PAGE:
How Corporate America 'Squeezes' Out Its Survival
After four years of belt-tightening, American companies are good at squeezing more profit out of every dollar of sales - a skill that chief executives regard as critical in the face of an uncertain economy.
While the headline-making cuts of the last recession - when companies shed tens of thousands of workers as they scrambled to lower costs - have mostly passed, they have kept their focus on finding lots of small steps to improve earnings.
For some companies, the changes are relatively simple. McDonald's was able to beat Wall Street's profit forecasts by keeping its locations open on Christmas and rolling out the cult favorite McRib sandwich in December.
For others, pumping up the results involves a more complicated dance, keeping costs down while still spending enough on research and development to ensure they have a steady stream of new products to rely on.
Toothpaste and detergent maker Procter & Gamble reported a 12 percent rise in fourth quarter earnings on 2 percent sales growth, reflecting both cost controls - it cut more than 5,000 jobs last year - and new products, said Chief Executive Bob McDonald.
"You've got to do both at the same time. You have to do innovation and productivity at the same time," McDonald said in an interview.
Conglomerate Honeywell International, which reported a 6 percent rise in profit on 1 percent sales growth, faced a similar challenge.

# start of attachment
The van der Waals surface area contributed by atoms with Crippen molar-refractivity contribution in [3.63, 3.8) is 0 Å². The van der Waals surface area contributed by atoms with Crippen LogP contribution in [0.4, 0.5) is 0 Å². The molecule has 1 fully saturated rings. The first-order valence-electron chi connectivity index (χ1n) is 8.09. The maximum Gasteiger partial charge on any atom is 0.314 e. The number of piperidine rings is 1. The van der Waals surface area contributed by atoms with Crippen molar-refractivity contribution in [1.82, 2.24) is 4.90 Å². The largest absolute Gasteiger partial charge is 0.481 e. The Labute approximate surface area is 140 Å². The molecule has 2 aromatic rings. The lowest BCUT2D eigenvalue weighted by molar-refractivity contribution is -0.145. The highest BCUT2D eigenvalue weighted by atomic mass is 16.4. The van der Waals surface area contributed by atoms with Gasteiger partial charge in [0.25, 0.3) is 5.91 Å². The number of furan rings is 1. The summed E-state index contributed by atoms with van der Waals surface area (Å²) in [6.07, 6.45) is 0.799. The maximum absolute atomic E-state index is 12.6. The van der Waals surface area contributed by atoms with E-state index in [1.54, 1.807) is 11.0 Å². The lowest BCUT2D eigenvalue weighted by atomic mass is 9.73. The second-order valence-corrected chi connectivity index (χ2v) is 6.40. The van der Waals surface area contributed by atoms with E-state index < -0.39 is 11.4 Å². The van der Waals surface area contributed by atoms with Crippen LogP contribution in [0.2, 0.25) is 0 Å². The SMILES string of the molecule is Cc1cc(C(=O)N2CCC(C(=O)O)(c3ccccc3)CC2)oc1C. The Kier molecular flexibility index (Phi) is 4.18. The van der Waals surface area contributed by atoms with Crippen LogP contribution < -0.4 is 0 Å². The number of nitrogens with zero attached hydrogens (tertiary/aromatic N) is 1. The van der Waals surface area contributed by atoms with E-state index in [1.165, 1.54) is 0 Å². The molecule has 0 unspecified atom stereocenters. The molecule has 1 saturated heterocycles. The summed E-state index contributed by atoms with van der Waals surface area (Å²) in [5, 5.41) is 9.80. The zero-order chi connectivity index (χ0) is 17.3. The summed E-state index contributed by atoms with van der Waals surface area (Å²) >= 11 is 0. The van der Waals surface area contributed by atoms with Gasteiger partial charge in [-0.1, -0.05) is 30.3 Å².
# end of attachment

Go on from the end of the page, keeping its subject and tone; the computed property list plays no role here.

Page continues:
"We want to be able to do everything right and fast," said CEO David Cote. "In a slow-growth global economy, this becomes especially important for margin rate growth."
More broadly, companies in the Standard & Poor's 500 index that have reported quarterly results so far this earnings season have averaged a 7.7 percent rise in profit on 5.2 percent revenue growth.
Management consultants say that is due, in part, to a renewed focus on spending to grow.
"I'm seeing organizations being very, very disciplined. They are willing to invest, but they are only willing to invest where they see tangible returns," said David Axson, a managing director in Accenture's finance and enterprise performance consulting group who works with Fortune 100-level CFOs. "Profit opportunities are very transitory at the moment.
Little Fat to Trim
Corporate America has become far more selective in its cutting, largely because it has already become so lean.
"They have done a phenomenal job of becoming more efficient," said JJ Kinahan, chief derivatives strategist at TD Ameritrade in Omaha. "There's not a company now that can actually survive with any fat on the bones."
Honeywell's focus on margin improvement is constant and extends across most of the company - from tweaking manufacturing processes to make products with less waste, to focusing on newer products that face less competition and can command higher prices, said Chief Financial Officer Dave Anderson.
"It's not just squeezing," Anderson said in a telephone interview. "Anybody can do that on a short-term basis, but you can't sustain it."
Companies have continued to find fat to trim, though.
Lockheed Martin, the Pentagon's biggest supplier, is facing huge defense spending cutbacks that could trim sales as much as 6 percent this year. But still, it forecast profits would rise as much as 9 percent in 2013, even without layoffs, as it takes steps to reduce pension costs by pre-funding to reduce future liabilities.